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RECONMATIC will deliver 6 demonstration case studies, carried out in 5 different European countries, piloting developed technologies on real building and infrastructure projects covering different stages of the life-cycle, as well as the common practice at recycling plants. Each of these demonstrations will be assessed by a developed sustainability and circularity assessment tool to provide additional verification and proof of implementability in the real conditions.  


  1. Czech Republic  

  2. Greece 

  3. Italy 

  4. Spain 

  5. UK 

  6. China 



Waste concrete reduction during construction phase



Blockchain application supporting reduction of construction waste generation used on concrete logistics processes

Concrete is the most utilised composite material in civil engineering with severe environmental impacts. Currently, automation and efficient concrete logistics in terms of order placement, fresh concrete production queuing and delivery on site is limited, leading to excessive production and low-level recycling or fresh concrete damping, also increasing consumption of non-renewable resources and carbon footprint. Active tracking of information on material properties & logistics, (supply) chain, implemented via a common platform, including sensors, AI and GPS technologies holds a potential to significantly reduce such waste generation, while providing economic benefits, supporting the zero-waste strategy for construction sites. For inevitable residua, technical solutions will be installed and validated to maximise the reuse of the resources (extraction of water and mineral particles and their use in suitable concrete mixtures or products). This solution is primarily to be demonstrated on concrete supply chain but similarly is applicable to other composite materials like asphalt mixtures etc.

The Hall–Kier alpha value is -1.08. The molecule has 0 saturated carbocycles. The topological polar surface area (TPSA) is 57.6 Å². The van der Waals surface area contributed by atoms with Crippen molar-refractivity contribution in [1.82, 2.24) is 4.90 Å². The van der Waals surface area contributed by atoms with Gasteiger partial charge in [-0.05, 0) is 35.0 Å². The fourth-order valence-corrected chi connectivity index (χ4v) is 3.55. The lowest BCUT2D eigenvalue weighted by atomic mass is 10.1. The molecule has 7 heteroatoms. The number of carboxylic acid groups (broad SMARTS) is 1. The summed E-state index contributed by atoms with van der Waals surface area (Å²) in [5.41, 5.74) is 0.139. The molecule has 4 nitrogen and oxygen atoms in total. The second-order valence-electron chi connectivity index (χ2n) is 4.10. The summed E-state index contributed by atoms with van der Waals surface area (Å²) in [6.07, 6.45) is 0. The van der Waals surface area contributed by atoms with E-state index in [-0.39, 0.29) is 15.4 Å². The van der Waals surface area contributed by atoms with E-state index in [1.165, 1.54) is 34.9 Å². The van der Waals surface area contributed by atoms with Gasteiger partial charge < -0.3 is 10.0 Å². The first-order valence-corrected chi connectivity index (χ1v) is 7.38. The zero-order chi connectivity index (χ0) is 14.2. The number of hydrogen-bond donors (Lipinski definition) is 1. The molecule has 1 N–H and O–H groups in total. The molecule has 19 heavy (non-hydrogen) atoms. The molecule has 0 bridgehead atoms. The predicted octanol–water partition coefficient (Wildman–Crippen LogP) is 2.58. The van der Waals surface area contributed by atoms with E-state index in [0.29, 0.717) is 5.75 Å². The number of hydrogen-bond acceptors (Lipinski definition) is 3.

Digital management of materials and waste in infrastructural projects  

Railway projects are dynamic endeavours that involve diverse groups of stakeholders who handle complex flows of natural and waste materials. Hence, there is a need to gather and organise data in an automated and digital form. Despite the advances in technology, managing construction materials and generated waste is often asynchronous with the infrastructure life cycle and still handled with decentralised and obsolete approaches, e.g. archiving of paper-based documentation. As a result, there is a loss of information, thus challenges to optimise the sustainability, social acceptance and overall cost of the infrastructure.  

Excavated soils (both clean and contaminated) are the biggest source of waste in volume across the European Union which impact the conservation of mined non-renewable natural resources as well as the CO2 emissions related to transport and the costs associated with disposal. The reuse of excavated soil and, in general of mineral CDW, is often hindered by regulatory, organisational, logistic, economic, and material quality barriers.